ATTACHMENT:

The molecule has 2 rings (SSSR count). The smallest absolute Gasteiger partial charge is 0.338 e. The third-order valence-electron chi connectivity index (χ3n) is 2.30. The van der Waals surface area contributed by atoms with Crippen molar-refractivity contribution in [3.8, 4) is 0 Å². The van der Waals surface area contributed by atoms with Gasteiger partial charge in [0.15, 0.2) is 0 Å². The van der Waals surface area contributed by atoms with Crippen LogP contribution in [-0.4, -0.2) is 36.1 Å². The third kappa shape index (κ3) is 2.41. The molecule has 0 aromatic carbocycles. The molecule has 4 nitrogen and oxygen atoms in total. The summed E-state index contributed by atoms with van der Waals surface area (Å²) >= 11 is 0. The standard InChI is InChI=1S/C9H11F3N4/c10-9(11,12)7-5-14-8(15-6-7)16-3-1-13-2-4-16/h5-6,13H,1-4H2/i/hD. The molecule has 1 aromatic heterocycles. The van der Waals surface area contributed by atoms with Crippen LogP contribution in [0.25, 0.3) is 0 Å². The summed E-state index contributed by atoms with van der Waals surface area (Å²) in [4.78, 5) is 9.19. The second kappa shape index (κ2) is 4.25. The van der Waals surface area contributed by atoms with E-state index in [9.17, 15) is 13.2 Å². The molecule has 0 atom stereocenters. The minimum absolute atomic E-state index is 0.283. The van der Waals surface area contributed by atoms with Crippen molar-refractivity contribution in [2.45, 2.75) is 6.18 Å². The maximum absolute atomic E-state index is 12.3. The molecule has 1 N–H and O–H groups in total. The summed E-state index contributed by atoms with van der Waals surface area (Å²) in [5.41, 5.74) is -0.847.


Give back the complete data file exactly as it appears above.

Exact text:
The molecule has 2 rings (SSSR count). The smallest absolute Gasteiger partial charge is 0.338 e. The third-order valence-electron chi connectivity index (χ3n) is 2.30. The van der Waals surface area contributed by atoms with Crippen molar-refractivity contribution in [3.8, 4) is 0 Å². The van der Waals surface area contributed by atoms with Gasteiger partial charge in [0.15, 0.2) is 0 Å². The van der Waals surface area contributed by atoms with Crippen LogP contribution in [-0.4, -0.2) is 36.1 Å². The third kappa shape index (κ3) is 2.41. The molecule has 0 aromatic carbocycles. The molecule has 4 nitrogen and oxygen atoms in total. The summed E-state index contributed by atoms with van der Waals surface area (Å²) >= 11 is 0. The standard InChI is InChI=1S/C9H11F3N4/c10-9(11,12)7-5-14-8(15-6-7)16-3-1-13-2-4-16/h5-6,13H,1-4H2/i/hD. The molecule has 1 aromatic heterocycles. The van der Waals surface area contributed by atoms with Crippen LogP contribution in [0.25, 0.3) is 0 Å². The summed E-state index contributed by atoms with van der Waals surface area (Å²) in [4.78, 5) is 9.19. The second kappa shape index (κ2) is 4.25. The van der Waals surface area contributed by atoms with E-state index in [9.17, 15) is 13.2 Å². The molecule has 0 atom stereocenters. The minimum absolute atomic E-state index is 0.283. The van der Waals surface area contributed by atoms with Crippen molar-refractivity contribution in [2.45, 2.75) is 6.18 Å². The maximum absolute atomic E-state index is 12.3. The molecule has 1 N–H and O–H groups in total. The summed E-state index contributed by atoms with van der Waals surface area (Å²) in [5.41, 5.74) is -0.847.